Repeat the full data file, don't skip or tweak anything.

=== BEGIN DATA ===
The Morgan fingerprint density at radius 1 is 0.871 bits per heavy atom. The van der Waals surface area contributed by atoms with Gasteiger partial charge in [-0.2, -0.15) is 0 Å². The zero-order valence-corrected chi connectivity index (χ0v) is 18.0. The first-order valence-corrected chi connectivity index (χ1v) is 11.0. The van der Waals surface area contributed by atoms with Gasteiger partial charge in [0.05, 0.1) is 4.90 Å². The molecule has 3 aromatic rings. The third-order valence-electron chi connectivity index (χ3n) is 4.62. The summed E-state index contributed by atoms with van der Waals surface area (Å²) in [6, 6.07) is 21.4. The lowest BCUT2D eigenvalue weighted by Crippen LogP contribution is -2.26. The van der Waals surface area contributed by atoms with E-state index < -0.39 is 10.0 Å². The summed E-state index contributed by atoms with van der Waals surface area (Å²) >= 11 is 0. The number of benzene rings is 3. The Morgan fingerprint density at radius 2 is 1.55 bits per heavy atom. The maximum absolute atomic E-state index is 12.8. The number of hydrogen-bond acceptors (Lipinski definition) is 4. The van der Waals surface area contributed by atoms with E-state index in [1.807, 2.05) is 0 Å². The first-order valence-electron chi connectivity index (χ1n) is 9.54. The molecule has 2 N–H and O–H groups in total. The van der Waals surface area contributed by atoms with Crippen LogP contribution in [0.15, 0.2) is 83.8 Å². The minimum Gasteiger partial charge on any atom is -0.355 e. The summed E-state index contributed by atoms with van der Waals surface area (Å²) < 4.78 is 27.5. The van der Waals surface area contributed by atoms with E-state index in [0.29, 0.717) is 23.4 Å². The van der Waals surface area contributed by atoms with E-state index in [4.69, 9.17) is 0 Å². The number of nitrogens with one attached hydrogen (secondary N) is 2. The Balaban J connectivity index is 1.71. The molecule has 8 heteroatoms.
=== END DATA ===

The Morgan fingerprint density at radius 1 is 0.871 bits per heavy atom. The van der Waals surface area contributed by atoms with Gasteiger partial charge in [-0.2, -0.15) is 0 Å². The zero-order valence-corrected chi connectivity index (χ0v) is 18.0. The first-order valence-corrected chi connectivity index (χ1v) is 11.0. The van der Waals surface area contributed by atoms with Gasteiger partial charge in [0.05, 0.1) is 4.90 Å². The molecule has 3 aromatic rings. The third-order valence-electron chi connectivity index (χ3n) is 4.62. The summed E-state index contributed by atoms with van der Waals surface area (Å²) in [6, 6.07) is 21.4. The lowest BCUT2D eigenvalue weighted by Crippen LogP contribution is -2.26. The van der Waals surface area contributed by atoms with E-state index < -0.39 is 10.0 Å². The summed E-state index contributed by atoms with van der Waals surface area (Å²) >= 11 is 0. The number of benzene rings is 3. The Morgan fingerprint density at radius 2 is 1.55 bits per heavy atom. The maximum absolute atomic E-state index is 12.8. The number of hydrogen-bond acceptors (Lipinski definition) is 4. The van der Waals surface area contributed by atoms with E-state index in [1.807, 2.05) is 0 Å². The first-order valence-electron chi connectivity index (χ1n) is 9.54. The molecule has 2 N–H and O–H groups in total. The van der Waals surface area contributed by atoms with Crippen LogP contribution in [0.15, 0.2) is 83.8 Å². The minimum Gasteiger partial charge on any atom is -0.355 e. The summed E-state index contributed by atoms with van der Waals surface area (Å²) < 4.78 is 27.5. The van der Waals surface area contributed by atoms with E-state index in [0.29, 0.717) is 23.4 Å². The van der Waals surface area contributed by atoms with E-state index in [4.69, 9.17) is 0 Å². The number of nitrogens with one attached hydrogen (secondary N) is 2. The Balaban J connectivity index is 1.71. The molecule has 8 heteroatoms.